The Bathroom: Move it or Lose it
Bathrooms are components to many a basement that I finish.
It used to be, many years ago, when I first started finishing basements that bathrooms were a rarity. Nowadays as basements are looked upon as more and more an extension of the house, many more people want one.
I'd like to go a bit further in depth with this article and give some additional supplementary material to what I wrote in "Basement Ideas."
Other than the bar/kitchenette area, the bathroom is generally the most expensive room per square foot of space in the basement.
Any new basement bathroom will help your home's resale value. I'm very often asked the question: "How much should I expect?"
I have seen reports as low as 40% for a return on a basement to as high as 96% return on investment. The honest answer is: "What you can get for it."
Odds are however, that the longer you remain in the home the better your chances are of recouping that money. If you remain for a very long time and as your home appreciates in value you may even see a "profit"on that investment.
Look at finishing your basement first and foremost in terms of how it will increase the quality of your life.
That being said, if one goes ahead and opts out of the bathroom those funds can be put somewhere else. A pool table or flat panel TV are options I would think of.
In my home we purposefully opted not to install a bathroom so the kids would surface now and then.
Consider too if you simply want a powder room or whether you should install a shower.
As the shower will add further expense, take an honest look at how often it will be used and if that usage warrants the extra investment. Don't rule out the: "want it, gotta have it" either. Validate that opinion too. If it makes you happy it should be done.
The Rough-in That Came With The House
The bathrooms placement is critical to the functionality of your space and really should be thoughtfully placed.
Many a tract home builder will offer the option of a basement rough-in for the new home. Unless you already know EXACTLY how you would like your basement finished, PASS. Often, the rough-ins are not well thought out.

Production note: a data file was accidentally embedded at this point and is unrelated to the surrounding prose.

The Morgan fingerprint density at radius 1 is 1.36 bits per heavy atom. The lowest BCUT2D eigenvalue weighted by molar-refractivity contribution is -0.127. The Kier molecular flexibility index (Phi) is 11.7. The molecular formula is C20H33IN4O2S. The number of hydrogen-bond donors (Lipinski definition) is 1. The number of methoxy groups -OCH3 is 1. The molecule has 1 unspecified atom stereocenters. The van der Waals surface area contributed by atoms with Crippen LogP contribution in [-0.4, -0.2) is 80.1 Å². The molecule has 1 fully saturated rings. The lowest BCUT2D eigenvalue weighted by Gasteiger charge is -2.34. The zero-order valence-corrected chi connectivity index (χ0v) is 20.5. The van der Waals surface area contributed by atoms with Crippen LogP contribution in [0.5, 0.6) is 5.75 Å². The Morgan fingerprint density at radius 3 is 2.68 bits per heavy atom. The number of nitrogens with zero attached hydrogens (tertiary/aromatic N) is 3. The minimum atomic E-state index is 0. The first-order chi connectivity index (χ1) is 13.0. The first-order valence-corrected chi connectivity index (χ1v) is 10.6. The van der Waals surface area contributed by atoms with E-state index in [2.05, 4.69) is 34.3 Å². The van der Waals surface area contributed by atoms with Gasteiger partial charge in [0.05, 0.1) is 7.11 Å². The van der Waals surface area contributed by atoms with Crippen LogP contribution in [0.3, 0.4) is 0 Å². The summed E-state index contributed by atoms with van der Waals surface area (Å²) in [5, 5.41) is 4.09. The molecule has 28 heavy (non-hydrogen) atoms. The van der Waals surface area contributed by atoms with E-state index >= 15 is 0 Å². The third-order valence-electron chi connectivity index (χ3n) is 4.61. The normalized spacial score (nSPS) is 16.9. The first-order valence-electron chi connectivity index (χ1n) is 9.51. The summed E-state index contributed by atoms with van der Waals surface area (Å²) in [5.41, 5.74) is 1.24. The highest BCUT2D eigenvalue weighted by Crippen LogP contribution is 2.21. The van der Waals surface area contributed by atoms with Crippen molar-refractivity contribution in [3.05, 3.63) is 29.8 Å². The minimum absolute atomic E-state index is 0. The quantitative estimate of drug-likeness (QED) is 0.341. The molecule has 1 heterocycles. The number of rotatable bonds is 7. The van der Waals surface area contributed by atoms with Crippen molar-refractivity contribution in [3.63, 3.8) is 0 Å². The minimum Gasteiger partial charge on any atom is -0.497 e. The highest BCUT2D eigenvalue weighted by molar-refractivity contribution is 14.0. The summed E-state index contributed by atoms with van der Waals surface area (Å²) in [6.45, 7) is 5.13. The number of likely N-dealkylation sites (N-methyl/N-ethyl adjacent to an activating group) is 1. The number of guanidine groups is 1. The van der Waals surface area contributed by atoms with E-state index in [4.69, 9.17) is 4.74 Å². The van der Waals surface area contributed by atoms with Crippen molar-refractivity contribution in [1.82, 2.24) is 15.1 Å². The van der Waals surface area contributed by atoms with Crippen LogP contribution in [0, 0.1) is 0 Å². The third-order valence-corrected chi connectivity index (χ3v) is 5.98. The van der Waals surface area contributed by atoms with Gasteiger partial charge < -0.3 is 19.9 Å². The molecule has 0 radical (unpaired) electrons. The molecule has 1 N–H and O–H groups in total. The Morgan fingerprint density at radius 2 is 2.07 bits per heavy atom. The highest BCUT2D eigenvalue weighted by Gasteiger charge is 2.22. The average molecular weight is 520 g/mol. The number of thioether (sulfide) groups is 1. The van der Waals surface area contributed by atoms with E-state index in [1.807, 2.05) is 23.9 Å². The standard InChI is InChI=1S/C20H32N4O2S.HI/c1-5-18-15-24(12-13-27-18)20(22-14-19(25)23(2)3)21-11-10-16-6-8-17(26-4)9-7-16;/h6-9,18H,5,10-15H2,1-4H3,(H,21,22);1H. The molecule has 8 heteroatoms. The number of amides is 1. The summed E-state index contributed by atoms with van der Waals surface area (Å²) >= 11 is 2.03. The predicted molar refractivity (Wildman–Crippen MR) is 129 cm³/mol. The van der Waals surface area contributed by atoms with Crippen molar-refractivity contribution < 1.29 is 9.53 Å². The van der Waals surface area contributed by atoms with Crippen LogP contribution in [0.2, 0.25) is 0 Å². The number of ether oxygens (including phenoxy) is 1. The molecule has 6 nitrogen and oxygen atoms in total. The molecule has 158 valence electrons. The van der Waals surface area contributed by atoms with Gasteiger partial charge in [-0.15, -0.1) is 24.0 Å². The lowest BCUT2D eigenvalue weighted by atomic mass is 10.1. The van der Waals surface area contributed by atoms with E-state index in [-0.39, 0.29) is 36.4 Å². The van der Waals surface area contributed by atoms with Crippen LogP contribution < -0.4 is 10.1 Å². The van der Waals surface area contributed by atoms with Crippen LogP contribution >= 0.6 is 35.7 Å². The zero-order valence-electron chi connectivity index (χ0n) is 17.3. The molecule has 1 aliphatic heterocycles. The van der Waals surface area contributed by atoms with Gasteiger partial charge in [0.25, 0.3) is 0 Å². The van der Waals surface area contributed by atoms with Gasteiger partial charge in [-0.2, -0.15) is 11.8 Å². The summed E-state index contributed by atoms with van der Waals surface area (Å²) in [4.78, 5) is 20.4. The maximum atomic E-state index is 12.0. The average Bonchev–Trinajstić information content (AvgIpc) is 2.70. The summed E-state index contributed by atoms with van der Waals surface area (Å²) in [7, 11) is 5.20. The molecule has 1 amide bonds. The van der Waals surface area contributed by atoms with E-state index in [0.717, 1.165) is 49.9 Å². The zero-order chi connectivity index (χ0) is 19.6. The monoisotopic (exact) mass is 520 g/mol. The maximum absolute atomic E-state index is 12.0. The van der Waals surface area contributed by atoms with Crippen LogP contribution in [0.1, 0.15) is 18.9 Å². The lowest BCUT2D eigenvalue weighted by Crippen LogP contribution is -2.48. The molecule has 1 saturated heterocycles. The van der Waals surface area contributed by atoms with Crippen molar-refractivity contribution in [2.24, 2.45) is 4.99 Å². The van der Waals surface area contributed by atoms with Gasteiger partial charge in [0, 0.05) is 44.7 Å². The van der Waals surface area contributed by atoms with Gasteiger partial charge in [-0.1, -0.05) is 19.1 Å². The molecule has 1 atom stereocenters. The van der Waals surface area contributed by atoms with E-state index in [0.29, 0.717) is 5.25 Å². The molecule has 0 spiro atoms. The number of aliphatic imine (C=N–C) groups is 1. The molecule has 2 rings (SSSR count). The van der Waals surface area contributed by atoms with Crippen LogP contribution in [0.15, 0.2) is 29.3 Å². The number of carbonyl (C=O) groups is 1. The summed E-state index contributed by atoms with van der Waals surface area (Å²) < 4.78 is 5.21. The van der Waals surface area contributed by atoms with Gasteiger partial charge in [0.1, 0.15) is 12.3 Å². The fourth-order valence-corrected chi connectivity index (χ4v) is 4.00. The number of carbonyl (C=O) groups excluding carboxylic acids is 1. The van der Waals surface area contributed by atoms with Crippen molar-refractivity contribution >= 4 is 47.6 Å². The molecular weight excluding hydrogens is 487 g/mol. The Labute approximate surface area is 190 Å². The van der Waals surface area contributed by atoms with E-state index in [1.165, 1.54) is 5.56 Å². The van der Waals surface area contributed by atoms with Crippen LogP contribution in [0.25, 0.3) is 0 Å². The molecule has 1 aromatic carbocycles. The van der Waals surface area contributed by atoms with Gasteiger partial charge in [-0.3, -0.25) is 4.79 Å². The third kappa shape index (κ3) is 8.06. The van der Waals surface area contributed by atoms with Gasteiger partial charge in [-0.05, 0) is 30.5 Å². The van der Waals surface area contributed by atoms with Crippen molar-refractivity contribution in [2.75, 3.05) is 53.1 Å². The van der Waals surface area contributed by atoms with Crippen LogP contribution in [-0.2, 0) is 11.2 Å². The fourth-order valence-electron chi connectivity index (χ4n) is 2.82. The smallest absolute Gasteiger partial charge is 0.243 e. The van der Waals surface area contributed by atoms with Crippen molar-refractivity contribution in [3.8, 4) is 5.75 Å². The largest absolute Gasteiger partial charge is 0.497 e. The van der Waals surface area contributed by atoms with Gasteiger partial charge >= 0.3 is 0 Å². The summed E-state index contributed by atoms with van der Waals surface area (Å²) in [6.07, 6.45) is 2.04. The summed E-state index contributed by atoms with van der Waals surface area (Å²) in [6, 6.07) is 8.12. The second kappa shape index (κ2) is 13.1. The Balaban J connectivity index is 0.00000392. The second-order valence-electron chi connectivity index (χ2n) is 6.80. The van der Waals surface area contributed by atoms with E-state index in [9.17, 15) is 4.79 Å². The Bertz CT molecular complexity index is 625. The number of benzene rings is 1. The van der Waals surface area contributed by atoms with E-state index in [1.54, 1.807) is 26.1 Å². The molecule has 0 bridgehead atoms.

In these instances I consult with the owners the available options:
- Cap off the location, save the money and forget about it – especially if this particular spot could be put to a much better use.
- Move the location to a more optimum place.
- Live with it.
Other than option two, the potential for future regret enters in – if the bathroom rough-in was located poorly.
Think through to the future to decide which alternative is the optimum solution for you. Realize that creating a new bathroom location and the resulting additional rough-in cost is not exorbitantly excessive. Once the decision to change is made, you forget about the money and have peace of mind.
No problem. Your basement floor is your canvas.
Look to the plans I created in the Project Planner section of this website and you'll see what I do. There are many plans with bathrooms of various sizes, shapes and locations. Adapt one to your project. There's a few here to get you started.
In terms of importances and weighing what my clients tell me here's my thinking:
- If there is to be a bedroom in the basement I opt to put the bathroom somehow adjacent so there's a separate entrance if at all possible. The bathroom must also be set so that it still feels private to persons simply in the basement when they use it. If doing so takes up to much main room space or seems unaesthetic then I drop the idea of the bathroom next to the bedroom.
- The next choice is to have the bathroom located somehow out of the way, maybe near the storage room or furnace room. It's important to make the entrance to the bathroom be somewhat private. Sometimes a good solution is to create a small hallway. The bathroom can be on one side and the storage or furnace room entrance on the opposite or adjacent wall.
- If you have a shower, forced air heat and a lower ceiling, stay away from having the shower underneath the ductwork if at all possible. The space underneath may seem uncomfortably tight when taking a shower especially if lifting your arms overhead causes you to bump the ceiling. If absolutely no other location works, factor in annual use – you may need to tile the ceiling and the area above the shower surround to keep water from damaging the walls and ceiling from frequent use.
- You'll need to designate a spot for an ejector pit and pump if none exists or your desired location is not nearby an existing one.
- Make sure the doorway to the bathroom is across from the sink and not the toilet.
- Placing the plumbing fixtures in a row makes it easier for the plumber – do this when possible.
In making decisions I look to functionality and aesthetics first, cost second. And if that doesn't work we re-evaluate the priorities and look for another solution until one is found that satisfies.
There is a balance that can be achieved.
Bath with shower tucked out of the way.
Bath with shower tucked into a small hallway.
Powder room hidden away.
Bath with shower adjacent to a bedroom. Bedroom has a private entrance to the bathroom.